Molly McElwee Malloy   19:56

Yeah, one of the things we noticed, particularly people going from Basal IQ to To Control IQ as in basal IQ, they'd sort of artificially inflated their basal rates to sort of hug that line at 80, right or, because because it can always turn off, right? It's always preventing hypoglycemia, so why not have that basal rate a bit more. And with control IQ, it really takes that information and says, okay, that's where you are at baseline. And if that's really overly aggressive for where you are at baseline, then you're going to have hypoglycemia. So getting optimized settings is super, super important. And we do still see that people going Basal IQ to control IQ, that they've had really aggressive basal rates, and you need to back off of that, or even really aggressive meal. boluses, right. So sometimes getting that reevaluated with your healthcare provider, or diabetes educator, can be really, really helpful. But also coming from other AI D systems where you may not have as much information about, you know, what's going on with your basal rates or anything like that. But really just going when in doubt, wipe it out, you know, go back to basics with your settings, and with your provider and making sure those are dialed in. Because control IQ  is being a metabolic algorithm, it really does behave when we really did design it around sort of insulin titration as we know it. So it's not any, any crazy math, it's not an occult science, it's, you know, it's what your endocrinologist would use now, for titrating insulin and going back to those basics is is really necessary to get a good solid start.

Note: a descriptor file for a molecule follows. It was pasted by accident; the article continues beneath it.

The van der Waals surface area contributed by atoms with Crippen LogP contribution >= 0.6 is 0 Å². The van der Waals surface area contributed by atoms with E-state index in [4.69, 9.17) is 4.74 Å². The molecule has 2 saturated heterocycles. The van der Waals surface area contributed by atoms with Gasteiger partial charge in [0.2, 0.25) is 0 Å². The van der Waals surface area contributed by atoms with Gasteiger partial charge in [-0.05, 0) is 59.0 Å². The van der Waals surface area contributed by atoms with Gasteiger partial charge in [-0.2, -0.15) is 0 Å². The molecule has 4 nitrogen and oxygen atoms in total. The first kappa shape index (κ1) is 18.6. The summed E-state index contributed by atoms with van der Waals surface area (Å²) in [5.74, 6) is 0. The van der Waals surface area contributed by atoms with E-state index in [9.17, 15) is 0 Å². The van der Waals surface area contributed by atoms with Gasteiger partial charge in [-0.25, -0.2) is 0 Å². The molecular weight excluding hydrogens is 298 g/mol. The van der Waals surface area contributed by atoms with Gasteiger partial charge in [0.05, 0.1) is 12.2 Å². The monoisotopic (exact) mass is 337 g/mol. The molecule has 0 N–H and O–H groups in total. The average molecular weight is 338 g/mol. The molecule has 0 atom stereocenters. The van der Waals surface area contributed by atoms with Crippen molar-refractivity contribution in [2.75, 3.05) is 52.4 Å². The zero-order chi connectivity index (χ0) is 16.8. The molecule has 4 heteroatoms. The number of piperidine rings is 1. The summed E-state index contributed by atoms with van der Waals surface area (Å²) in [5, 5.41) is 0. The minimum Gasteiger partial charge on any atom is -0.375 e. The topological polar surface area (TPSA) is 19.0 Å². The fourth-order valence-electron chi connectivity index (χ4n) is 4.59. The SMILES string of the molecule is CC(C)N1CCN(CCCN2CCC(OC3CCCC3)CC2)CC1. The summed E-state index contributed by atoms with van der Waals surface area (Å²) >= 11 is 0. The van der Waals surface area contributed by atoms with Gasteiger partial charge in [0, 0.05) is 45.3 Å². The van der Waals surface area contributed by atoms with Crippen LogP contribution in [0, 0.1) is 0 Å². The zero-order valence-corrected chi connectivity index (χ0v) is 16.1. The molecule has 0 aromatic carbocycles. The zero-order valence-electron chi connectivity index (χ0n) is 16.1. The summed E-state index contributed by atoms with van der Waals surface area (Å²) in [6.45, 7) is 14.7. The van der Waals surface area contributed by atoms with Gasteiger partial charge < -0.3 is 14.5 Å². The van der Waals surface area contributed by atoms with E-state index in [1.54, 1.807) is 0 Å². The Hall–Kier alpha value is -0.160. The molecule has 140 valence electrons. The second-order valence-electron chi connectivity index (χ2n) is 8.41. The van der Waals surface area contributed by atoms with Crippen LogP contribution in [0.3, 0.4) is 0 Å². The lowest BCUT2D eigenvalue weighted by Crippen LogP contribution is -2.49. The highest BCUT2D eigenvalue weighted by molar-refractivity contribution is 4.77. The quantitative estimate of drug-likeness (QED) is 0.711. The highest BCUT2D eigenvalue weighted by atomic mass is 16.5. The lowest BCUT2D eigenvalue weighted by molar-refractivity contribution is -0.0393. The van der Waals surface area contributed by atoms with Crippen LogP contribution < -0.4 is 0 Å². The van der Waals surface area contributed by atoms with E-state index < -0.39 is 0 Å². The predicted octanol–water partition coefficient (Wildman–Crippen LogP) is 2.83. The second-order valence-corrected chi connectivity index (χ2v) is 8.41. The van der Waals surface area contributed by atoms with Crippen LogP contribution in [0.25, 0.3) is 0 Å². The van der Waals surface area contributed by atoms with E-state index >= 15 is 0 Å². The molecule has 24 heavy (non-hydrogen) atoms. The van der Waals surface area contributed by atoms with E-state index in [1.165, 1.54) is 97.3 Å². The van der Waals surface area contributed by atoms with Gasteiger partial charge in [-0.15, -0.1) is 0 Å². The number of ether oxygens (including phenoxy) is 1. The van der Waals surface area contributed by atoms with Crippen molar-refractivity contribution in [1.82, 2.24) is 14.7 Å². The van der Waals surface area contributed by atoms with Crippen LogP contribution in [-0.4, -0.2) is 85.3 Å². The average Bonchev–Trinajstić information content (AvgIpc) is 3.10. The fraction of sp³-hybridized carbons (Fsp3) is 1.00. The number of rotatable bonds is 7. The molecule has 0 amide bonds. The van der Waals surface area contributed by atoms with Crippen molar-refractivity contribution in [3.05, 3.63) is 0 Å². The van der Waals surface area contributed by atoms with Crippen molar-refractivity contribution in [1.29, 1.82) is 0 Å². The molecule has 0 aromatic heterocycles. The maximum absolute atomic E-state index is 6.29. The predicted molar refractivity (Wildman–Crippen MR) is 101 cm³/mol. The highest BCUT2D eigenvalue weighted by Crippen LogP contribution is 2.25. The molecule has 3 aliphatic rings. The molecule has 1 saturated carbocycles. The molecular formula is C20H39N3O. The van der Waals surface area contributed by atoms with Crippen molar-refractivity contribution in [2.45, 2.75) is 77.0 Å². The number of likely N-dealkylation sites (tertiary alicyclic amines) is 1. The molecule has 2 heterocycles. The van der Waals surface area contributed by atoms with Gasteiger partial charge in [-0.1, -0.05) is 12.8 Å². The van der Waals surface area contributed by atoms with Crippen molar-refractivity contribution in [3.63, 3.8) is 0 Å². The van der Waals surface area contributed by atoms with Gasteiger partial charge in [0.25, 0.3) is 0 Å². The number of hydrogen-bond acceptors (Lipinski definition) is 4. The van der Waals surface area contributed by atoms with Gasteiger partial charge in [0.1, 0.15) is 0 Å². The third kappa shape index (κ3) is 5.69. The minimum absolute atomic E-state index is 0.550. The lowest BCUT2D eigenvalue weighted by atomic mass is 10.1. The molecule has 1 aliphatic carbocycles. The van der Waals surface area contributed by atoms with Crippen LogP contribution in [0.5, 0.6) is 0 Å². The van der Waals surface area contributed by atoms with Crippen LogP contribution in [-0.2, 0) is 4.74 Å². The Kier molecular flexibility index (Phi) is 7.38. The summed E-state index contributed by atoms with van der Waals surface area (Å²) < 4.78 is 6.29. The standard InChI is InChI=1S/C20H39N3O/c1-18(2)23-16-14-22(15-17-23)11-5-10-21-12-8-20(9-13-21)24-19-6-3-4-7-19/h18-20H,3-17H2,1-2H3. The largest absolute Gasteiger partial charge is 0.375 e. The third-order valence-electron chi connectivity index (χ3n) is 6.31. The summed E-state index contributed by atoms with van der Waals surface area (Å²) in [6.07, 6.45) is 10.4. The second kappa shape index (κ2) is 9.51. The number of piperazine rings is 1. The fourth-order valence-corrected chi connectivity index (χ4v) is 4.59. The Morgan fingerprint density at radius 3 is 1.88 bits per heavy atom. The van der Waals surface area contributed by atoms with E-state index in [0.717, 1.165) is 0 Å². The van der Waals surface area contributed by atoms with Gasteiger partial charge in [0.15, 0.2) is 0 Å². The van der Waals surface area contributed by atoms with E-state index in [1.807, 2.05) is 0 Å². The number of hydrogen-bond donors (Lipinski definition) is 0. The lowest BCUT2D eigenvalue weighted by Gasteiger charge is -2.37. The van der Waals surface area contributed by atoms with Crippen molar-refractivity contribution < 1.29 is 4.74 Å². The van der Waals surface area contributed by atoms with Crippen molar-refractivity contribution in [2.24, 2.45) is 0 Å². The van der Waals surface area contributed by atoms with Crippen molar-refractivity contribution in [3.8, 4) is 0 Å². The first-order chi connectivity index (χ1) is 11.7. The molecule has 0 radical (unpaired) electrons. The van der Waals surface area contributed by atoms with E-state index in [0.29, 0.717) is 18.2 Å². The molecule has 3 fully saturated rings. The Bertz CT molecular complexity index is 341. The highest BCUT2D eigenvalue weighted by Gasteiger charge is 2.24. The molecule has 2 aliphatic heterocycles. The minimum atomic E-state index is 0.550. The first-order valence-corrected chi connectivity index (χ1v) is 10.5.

Stacey Simms  21:23

So would you recommend maybe basal testing or just talking to your provider about what they think is best for your settings,

 

Molly McElwee Malloy   21:29